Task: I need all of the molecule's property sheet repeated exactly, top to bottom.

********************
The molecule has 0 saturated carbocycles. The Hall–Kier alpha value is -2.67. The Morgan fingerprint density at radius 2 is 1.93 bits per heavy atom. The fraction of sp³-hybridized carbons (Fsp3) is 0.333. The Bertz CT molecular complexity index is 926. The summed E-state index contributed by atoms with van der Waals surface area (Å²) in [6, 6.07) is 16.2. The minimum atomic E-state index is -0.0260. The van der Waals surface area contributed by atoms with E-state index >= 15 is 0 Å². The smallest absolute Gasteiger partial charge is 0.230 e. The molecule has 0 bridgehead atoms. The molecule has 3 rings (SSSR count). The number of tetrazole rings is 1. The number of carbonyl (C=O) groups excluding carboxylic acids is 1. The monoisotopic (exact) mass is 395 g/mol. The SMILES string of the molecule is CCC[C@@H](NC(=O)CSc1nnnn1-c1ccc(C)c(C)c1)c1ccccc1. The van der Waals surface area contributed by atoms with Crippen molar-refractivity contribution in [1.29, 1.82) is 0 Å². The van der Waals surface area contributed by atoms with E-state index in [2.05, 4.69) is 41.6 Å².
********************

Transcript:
The molecule has 0 saturated carbocycles. The Hall–Kier alpha value is -2.67. The Morgan fingerprint density at radius 2 is 1.93 bits per heavy atom. The fraction of sp³-hybridized carbons (Fsp3) is 0.333. The Bertz CT molecular complexity index is 926. The summed E-state index contributed by atoms with van der Waals surface area (Å²) in [6, 6.07) is 16.2. The minimum atomic E-state index is -0.0260. The van der Waals surface area contributed by atoms with E-state index >= 15 is 0 Å². The smallest absolute Gasteiger partial charge is 0.230 e. The molecule has 0 bridgehead atoms. The molecule has 3 rings (SSSR count). The number of tetrazole rings is 1. The number of carbonyl (C=O) groups excluding carboxylic acids is 1. The monoisotopic (exact) mass is 395 g/mol. The SMILES string of the molecule is CCC[C@@H](NC(=O)CSc1nnnn1-c1ccc(C)c(C)c1)c1ccccc1. The van der Waals surface area contributed by atoms with Crippen molar-refractivity contribution in [1.29, 1.82) is 0 Å². The van der Waals surface area contributed by atoms with E-state index in [2.05, 4.69) is 41.6 Å².